Drawing a comic might seem difficult to do, but it can actually be easier than you think with the right practice and education. When it comes to drawing a comic, you need to make sure that you come up with a good idea for the storyline. You need to choose the characters and the plot, but you also need to make sure that the characters look the same in each comic. Once you’ve chosen the characters and plot, you will (more…)
If you have direct tv, then you probably have AMC and if you have AMC, you have probably heard about The Walking Dead. Based on the ongoing comic book series of the same name, The Walking Dead follows the exploits of a group of survivors in a zombie-infested world.
If this sounds like something you’ve seen before, you will be delighted to know that both the comic and the TV show are not your run-of-the-mill zombie stories. In fact, they are quite human stories told within the trappings of a zombie outbreak.
However, while the television show has been well-received for its special effects and story, it still lacks some of the genius present in the source material:
- For one thing, the television show, while hard-hitting, is not nearly as bleak as the comic. Part of this has to do with the pacing, another part has to do with that acting, and a small portion has to do with the color scheme (there’s nothing starker than black and white).
- Delivery and execution also take a major hit in the TV show. When something horrible or dramatic happens, you aren’t sure whether to laugh venomously or incredulously – the actors aren’t sure what they are doing. In the comic, because it is written word, everyone acts and sounds the way they are supposed to – the way your mind interprets it.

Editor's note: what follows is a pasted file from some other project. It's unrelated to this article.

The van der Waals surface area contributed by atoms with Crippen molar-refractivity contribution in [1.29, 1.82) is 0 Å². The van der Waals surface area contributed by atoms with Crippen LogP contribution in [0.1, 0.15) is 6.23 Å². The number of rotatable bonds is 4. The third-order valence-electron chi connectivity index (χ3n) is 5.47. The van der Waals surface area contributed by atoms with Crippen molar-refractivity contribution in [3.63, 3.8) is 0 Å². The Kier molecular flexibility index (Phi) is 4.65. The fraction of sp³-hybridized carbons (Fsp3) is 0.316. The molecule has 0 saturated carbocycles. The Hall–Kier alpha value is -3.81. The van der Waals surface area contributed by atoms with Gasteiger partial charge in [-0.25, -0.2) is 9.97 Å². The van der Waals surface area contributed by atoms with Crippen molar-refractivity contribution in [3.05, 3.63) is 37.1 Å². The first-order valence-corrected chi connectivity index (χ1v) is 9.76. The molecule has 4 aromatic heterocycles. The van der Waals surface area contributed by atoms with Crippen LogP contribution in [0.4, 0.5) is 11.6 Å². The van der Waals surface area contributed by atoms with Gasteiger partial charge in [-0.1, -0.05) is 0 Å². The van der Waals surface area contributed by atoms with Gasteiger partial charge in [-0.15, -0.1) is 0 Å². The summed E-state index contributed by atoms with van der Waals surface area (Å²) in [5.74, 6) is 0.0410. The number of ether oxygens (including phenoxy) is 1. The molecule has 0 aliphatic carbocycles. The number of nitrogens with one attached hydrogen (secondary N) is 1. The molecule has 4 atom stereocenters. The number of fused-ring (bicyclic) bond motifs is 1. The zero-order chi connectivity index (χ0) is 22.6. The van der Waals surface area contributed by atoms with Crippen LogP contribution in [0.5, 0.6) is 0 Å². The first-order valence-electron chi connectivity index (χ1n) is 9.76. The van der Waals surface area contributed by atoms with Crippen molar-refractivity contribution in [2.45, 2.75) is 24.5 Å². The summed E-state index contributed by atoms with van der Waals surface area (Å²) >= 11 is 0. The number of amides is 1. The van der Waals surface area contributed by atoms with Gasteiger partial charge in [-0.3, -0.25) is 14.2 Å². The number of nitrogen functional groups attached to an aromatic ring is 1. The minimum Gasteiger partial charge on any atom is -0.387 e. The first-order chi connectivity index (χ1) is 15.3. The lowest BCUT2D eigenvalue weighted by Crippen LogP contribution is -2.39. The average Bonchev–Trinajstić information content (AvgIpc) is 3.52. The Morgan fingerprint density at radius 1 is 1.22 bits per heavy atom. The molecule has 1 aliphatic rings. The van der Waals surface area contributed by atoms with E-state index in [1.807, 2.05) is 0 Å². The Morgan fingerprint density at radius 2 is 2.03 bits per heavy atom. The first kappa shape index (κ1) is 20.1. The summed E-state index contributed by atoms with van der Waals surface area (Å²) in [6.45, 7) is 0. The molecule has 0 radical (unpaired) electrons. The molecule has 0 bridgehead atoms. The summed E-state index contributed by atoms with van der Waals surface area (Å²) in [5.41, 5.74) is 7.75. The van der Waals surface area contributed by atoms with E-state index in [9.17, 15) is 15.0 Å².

- While the focus in the TV show gives plenty of airtime to character development and story, it’s not nearly enough. Whereas the comic is more of a story of human triumph and survival, the TV show manages to carry those elements merely as an aside – choosing to focus on the gore, instead.
You’re familiar with serial comics and trade comics. And more than likely, you’re acquainted with albums, mini-comics, manga books, strip collections, and manga anthologies, too.
While people who don’t read comics might not think so, you’re a sophisticated reader. You’ve moved beyond the simple, somewhat conventional comics you can buy off the newsstand. Those floppies and pamphlets just don’t cut it. Graphic novels are appealing, but even those are becoming mainstream as they migrate toward retelling Hollywood movies and big publisher best-sellers.
While some webcomics tackle highly unique subjects (such as the talking-dinosaur-comedy of Dinosaur Comics), not all of them stray from the classics. User Friendly is one such example: a (mostly) traditional workplace comedy which has been running since 1997. With progenitors such as Dilbert and Office Space, User Friendly is in good company. It also usually manages to put its own unique spin on the model. For instance, there are two sentient creatures known as the Dust Puppy (a living lint ball) and the Crud Puppy (a creature composed of keyboard crud). There is a computer geek who hangs out with Hastur and Cthulu. And there’s a programmer who’s addicted to hot ramen from a cup (okay, that’s not so unique). (more…)
If you’ve never seen a rabbit samurai before, you’re not alone. Stan Sakai’s comic creation Usagi Yojimbo (“rabbit bodyguard” in Japanese) doesn’t have the mainstream recognition as Superman or Spiderman, or even a similar anthropomorphic warrior comic, Teenage Mutant Ninja Turtles. However, you can get acquainted with the character at publisher Dark Horse’s website, which features four unique animated comic strips.These comics advance panel-by-panel as you click on them, with animations taking place within the panels themselves. There are currently four episodes, which follows Miyamoto Usagi (a walking, talking rabbit trained in the ways of the samurai) as he encounters an assassin with a unique penchant for folding cranes. (more…)
In the 1980s and 1990s, Dark Horse Presents was one of the pinnacles of the independent comics industry. Each month, it featured a variety of talents who would grow into recognized masters of the art form. The first of these was Paul Chadwick, whose character Concrete (a realistic look at what life would be like for a man whose brain is trapped in a concrete body). Later, Frank Miller’s hardboiled Sin City was serialized within the anthology’s pages. When the book ended in 2000, it was mourned by many. (more…)